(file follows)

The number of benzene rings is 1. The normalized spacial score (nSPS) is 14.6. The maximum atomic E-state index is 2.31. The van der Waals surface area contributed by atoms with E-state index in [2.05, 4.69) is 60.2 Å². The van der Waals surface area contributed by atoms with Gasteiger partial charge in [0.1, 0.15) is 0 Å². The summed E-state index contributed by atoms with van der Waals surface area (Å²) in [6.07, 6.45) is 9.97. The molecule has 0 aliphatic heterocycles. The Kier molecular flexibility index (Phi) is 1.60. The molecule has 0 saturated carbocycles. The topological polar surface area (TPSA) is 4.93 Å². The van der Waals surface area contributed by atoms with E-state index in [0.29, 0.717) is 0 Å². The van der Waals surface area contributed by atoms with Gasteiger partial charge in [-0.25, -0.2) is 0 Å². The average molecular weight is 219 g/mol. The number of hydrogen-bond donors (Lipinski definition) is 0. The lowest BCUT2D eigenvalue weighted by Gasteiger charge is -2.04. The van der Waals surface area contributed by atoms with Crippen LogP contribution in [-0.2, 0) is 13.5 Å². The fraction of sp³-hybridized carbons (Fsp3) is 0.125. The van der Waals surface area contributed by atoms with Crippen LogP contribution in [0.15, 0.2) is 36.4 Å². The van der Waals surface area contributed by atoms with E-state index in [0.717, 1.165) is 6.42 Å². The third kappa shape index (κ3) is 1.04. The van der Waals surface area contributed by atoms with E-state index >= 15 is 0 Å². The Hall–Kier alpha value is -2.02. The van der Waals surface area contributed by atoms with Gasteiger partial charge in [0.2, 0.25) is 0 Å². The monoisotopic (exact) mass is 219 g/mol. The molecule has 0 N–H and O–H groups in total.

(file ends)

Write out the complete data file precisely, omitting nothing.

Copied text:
The number of benzene rings is 1. The normalized spacial score (nSPS) is 14.6. The maximum atomic E-state index is 2.31. The van der Waals surface area contributed by atoms with E-state index in [2.05, 4.69) is 60.2 Å². The van der Waals surface area contributed by atoms with Gasteiger partial charge in [0.1, 0.15) is 0 Å². The summed E-state index contributed by atoms with van der Waals surface area (Å²) in [6.07, 6.45) is 9.97. The molecule has 0 aliphatic heterocycles. The Kier molecular flexibility index (Phi) is 1.60. The molecule has 0 saturated carbocycles. The topological polar surface area (TPSA) is 4.93 Å². The van der Waals surface area contributed by atoms with E-state index in [0.29, 0.717) is 0 Å². The van der Waals surface area contributed by atoms with Gasteiger partial charge in [-0.25, -0.2) is 0 Å². The average molecular weight is 219 g/mol. The number of hydrogen-bond donors (Lipinski definition) is 0. The lowest BCUT2D eigenvalue weighted by Gasteiger charge is -2.04. The van der Waals surface area contributed by atoms with Crippen LogP contribution in [-0.2, 0) is 13.5 Å². The fraction of sp³-hybridized carbons (Fsp3) is 0.125. The van der Waals surface area contributed by atoms with Crippen LogP contribution in [0.15, 0.2) is 36.4 Å². The van der Waals surface area contributed by atoms with E-state index in [0.717, 1.165) is 6.42 Å². The third kappa shape index (κ3) is 1.04. The van der Waals surface area contributed by atoms with E-state index >= 15 is 0 Å². The Hall–Kier alpha value is -2.02. The van der Waals surface area contributed by atoms with Gasteiger partial charge in [0.2, 0.25) is 0 Å². The monoisotopic (exact) mass is 219 g/mol. The molecule has 0 N–H and O–H groups in total.